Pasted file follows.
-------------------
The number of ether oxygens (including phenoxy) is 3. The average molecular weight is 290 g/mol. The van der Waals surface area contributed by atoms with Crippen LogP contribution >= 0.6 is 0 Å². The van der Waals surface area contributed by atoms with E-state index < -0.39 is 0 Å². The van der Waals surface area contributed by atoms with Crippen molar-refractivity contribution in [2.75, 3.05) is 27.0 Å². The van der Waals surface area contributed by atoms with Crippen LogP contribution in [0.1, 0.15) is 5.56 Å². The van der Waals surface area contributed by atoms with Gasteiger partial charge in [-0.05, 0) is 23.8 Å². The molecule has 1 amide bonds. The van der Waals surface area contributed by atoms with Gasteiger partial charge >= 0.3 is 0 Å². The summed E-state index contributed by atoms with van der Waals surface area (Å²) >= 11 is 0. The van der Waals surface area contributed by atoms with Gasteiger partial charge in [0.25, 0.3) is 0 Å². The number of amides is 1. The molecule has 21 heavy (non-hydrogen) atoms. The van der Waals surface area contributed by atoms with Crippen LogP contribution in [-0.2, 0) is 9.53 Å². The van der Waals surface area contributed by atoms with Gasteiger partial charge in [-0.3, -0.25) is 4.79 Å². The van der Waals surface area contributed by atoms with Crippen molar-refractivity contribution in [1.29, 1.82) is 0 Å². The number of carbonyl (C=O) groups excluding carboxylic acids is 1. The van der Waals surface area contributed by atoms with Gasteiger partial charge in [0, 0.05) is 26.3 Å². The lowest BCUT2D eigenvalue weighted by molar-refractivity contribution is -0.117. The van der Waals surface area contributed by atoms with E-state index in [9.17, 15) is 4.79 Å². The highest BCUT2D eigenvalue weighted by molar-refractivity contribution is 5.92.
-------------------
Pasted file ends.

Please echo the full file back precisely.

The number of ether oxygens (including phenoxy) is 3. The average molecular weight is 290 g/mol. The van der Waals surface area contributed by atoms with Crippen LogP contribution >= 0.6 is 0 Å². The van der Waals surface area contributed by atoms with E-state index < -0.39 is 0 Å². The van der Waals surface area contributed by atoms with Crippen molar-refractivity contribution in [2.75, 3.05) is 27.0 Å². The van der Waals surface area contributed by atoms with Crippen LogP contribution in [0.1, 0.15) is 5.56 Å². The van der Waals surface area contributed by atoms with Gasteiger partial charge in [-0.05, 0) is 23.8 Å². The molecule has 1 amide bonds. The van der Waals surface area contributed by atoms with Gasteiger partial charge >= 0.3 is 0 Å². The summed E-state index contributed by atoms with van der Waals surface area (Å²) >= 11 is 0. The van der Waals surface area contributed by atoms with Gasteiger partial charge in [0.25, 0.3) is 0 Å². The number of amides is 1. The molecule has 21 heavy (non-hydrogen) atoms. The van der Waals surface area contributed by atoms with Crippen LogP contribution in [-0.2, 0) is 9.53 Å². The van der Waals surface area contributed by atoms with Gasteiger partial charge in [-0.3, -0.25) is 4.79 Å². The van der Waals surface area contributed by atoms with Crippen molar-refractivity contribution in [1.29, 1.82) is 0 Å². The number of carbonyl (C=O) groups excluding carboxylic acids is 1. The van der Waals surface area contributed by atoms with Gasteiger partial charge in [0, 0.05) is 26.3 Å². The lowest BCUT2D eigenvalue weighted by molar-refractivity contribution is -0.117. The van der Waals surface area contributed by atoms with E-state index in [9.17, 15) is 4.79 Å². The highest BCUT2D eigenvalue weighted by molar-refractivity contribution is 5.92.